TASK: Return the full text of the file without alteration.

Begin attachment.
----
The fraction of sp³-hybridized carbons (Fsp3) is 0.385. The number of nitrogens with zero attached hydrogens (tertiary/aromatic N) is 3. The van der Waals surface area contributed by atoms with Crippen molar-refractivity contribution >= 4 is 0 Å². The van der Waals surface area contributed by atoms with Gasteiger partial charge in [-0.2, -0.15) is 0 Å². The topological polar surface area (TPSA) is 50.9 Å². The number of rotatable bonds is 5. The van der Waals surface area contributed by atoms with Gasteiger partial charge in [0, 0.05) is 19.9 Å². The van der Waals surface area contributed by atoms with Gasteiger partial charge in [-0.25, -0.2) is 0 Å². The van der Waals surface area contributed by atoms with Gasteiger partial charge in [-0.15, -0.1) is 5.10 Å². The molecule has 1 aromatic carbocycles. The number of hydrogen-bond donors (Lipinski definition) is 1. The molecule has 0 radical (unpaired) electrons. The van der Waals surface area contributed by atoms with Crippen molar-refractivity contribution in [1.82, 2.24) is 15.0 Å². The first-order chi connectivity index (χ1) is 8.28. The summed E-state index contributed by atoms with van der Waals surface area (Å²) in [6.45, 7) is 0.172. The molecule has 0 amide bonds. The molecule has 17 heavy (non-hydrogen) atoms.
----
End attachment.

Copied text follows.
The fraction of sp³-hybridized carbons (Fsp3) is 0.385. The number of nitrogens with zero attached hydrogens (tertiary/aromatic N) is 3. The van der Waals surface area contributed by atoms with Crippen molar-refractivity contribution >= 4 is 0 Å². The van der Waals surface area contributed by atoms with Gasteiger partial charge in [-0.2, -0.15) is 0 Å². The topological polar surface area (TPSA) is 50.9 Å². The number of rotatable bonds is 5. The van der Waals surface area contributed by atoms with Gasteiger partial charge in [0, 0.05) is 19.9 Å². The van der Waals surface area contributed by atoms with Gasteiger partial charge in [-0.25, -0.2) is 0 Å². The van der Waals surface area contributed by atoms with Gasteiger partial charge in [-0.15, -0.1) is 5.10 Å². The molecule has 1 aromatic carbocycles. The number of hydrogen-bond donors (Lipinski definition) is 1. The molecule has 0 radical (unpaired) electrons. The van der Waals surface area contributed by atoms with Crippen molar-refractivity contribution in [1.82, 2.24) is 15.0 Å². The first-order chi connectivity index (χ1) is 8.28. The summed E-state index contributed by atoms with van der Waals surface area (Å²) in [6.45, 7) is 0.172. The molecule has 0 amide bonds. The molecule has 17 heavy (non-hydrogen) atoms.